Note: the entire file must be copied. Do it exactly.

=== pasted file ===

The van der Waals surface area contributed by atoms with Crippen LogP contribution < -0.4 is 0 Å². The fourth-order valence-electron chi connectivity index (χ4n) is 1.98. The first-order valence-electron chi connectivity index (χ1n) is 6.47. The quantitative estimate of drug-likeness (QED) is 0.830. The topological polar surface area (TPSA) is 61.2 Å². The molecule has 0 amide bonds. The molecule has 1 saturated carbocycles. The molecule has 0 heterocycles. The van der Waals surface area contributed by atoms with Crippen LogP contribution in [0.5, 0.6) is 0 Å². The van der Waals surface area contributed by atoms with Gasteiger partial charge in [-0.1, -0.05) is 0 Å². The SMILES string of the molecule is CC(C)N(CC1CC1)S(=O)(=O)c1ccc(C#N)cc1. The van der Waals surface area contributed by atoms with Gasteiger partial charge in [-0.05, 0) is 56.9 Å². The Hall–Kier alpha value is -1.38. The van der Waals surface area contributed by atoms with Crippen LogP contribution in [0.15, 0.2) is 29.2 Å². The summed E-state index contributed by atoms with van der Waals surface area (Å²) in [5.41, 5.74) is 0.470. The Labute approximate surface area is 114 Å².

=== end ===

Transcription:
The van der Waals surface area contributed by atoms with Crippen LogP contribution < -0.4 is 0 Å². The fourth-order valence-electron chi connectivity index (χ4n) is 1.98. The first-order valence-electron chi connectivity index (χ1n) is 6.47. The quantitative estimate of drug-likeness (QED) is 0.830. The topological polar surface area (TPSA) is 61.2 Å². The molecule has 0 amide bonds. The molecule has 1 saturated carbocycles. The molecule has 0 heterocycles. The van der Waals surface area contributed by atoms with Crippen LogP contribution in [0.5, 0.6) is 0 Å². The van der Waals surface area contributed by atoms with Gasteiger partial charge in [-0.1, -0.05) is 0 Å². The SMILES string of the molecule is CC(C)N(CC1CC1)S(=O)(=O)c1ccc(C#N)cc1. The van der Waals surface area contributed by atoms with Gasteiger partial charge in [-0.05, 0) is 56.9 Å². The Hall–Kier alpha value is -1.38. The van der Waals surface area contributed by atoms with Crippen LogP contribution in [0.15, 0.2) is 29.2 Å². The summed E-state index contributed by atoms with van der Waals surface area (Å²) in [5.41, 5.74) is 0.470. The Labute approximate surface area is 114 Å².